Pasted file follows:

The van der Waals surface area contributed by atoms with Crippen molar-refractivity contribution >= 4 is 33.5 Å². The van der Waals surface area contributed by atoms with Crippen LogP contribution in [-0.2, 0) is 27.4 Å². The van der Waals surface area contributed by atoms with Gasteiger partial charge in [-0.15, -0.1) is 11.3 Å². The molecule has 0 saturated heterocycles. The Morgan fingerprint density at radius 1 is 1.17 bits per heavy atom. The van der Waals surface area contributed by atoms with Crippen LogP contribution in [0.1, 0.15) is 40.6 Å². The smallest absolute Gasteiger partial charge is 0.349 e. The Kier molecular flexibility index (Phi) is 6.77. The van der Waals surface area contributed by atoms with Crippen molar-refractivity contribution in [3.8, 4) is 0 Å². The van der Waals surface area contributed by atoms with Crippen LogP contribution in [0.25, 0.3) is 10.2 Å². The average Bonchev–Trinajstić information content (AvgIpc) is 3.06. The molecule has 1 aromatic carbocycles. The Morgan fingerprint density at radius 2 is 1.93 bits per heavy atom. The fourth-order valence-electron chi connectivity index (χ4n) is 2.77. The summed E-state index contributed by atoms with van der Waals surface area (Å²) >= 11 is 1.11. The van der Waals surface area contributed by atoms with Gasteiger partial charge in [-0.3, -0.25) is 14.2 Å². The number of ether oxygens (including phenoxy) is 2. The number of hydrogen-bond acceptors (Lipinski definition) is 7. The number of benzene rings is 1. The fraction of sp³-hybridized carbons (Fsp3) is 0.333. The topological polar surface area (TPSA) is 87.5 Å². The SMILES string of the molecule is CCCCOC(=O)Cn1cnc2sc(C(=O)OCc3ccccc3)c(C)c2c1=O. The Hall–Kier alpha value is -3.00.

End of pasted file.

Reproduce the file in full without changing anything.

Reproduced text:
The van der Waals surface area contributed by atoms with Crippen molar-refractivity contribution >= 4 is 33.5 Å². The van der Waals surface area contributed by atoms with Crippen LogP contribution in [-0.2, 0) is 27.4 Å². The van der Waals surface area contributed by atoms with Gasteiger partial charge in [-0.15, -0.1) is 11.3 Å². The molecule has 0 saturated heterocycles. The Morgan fingerprint density at radius 1 is 1.17 bits per heavy atom. The van der Waals surface area contributed by atoms with Crippen LogP contribution in [0.1, 0.15) is 40.6 Å². The smallest absolute Gasteiger partial charge is 0.349 e. The Kier molecular flexibility index (Phi) is 6.77. The van der Waals surface area contributed by atoms with Crippen molar-refractivity contribution in [3.8, 4) is 0 Å². The van der Waals surface area contributed by atoms with Crippen LogP contribution in [0.25, 0.3) is 10.2 Å². The average Bonchev–Trinajstić information content (AvgIpc) is 3.06. The molecule has 1 aromatic carbocycles. The Morgan fingerprint density at radius 2 is 1.93 bits per heavy atom. The fourth-order valence-electron chi connectivity index (χ4n) is 2.77. The summed E-state index contributed by atoms with van der Waals surface area (Å²) >= 11 is 1.11. The van der Waals surface area contributed by atoms with Gasteiger partial charge in [-0.3, -0.25) is 14.2 Å². The number of ether oxygens (including phenoxy) is 2. The number of hydrogen-bond acceptors (Lipinski definition) is 7. The number of benzene rings is 1. The fraction of sp³-hybridized carbons (Fsp3) is 0.333. The topological polar surface area (TPSA) is 87.5 Å². The SMILES string of the molecule is CCCCOC(=O)Cn1cnc2sc(C(=O)OCc3ccccc3)c(C)c2c1=O. The Hall–Kier alpha value is -3.00.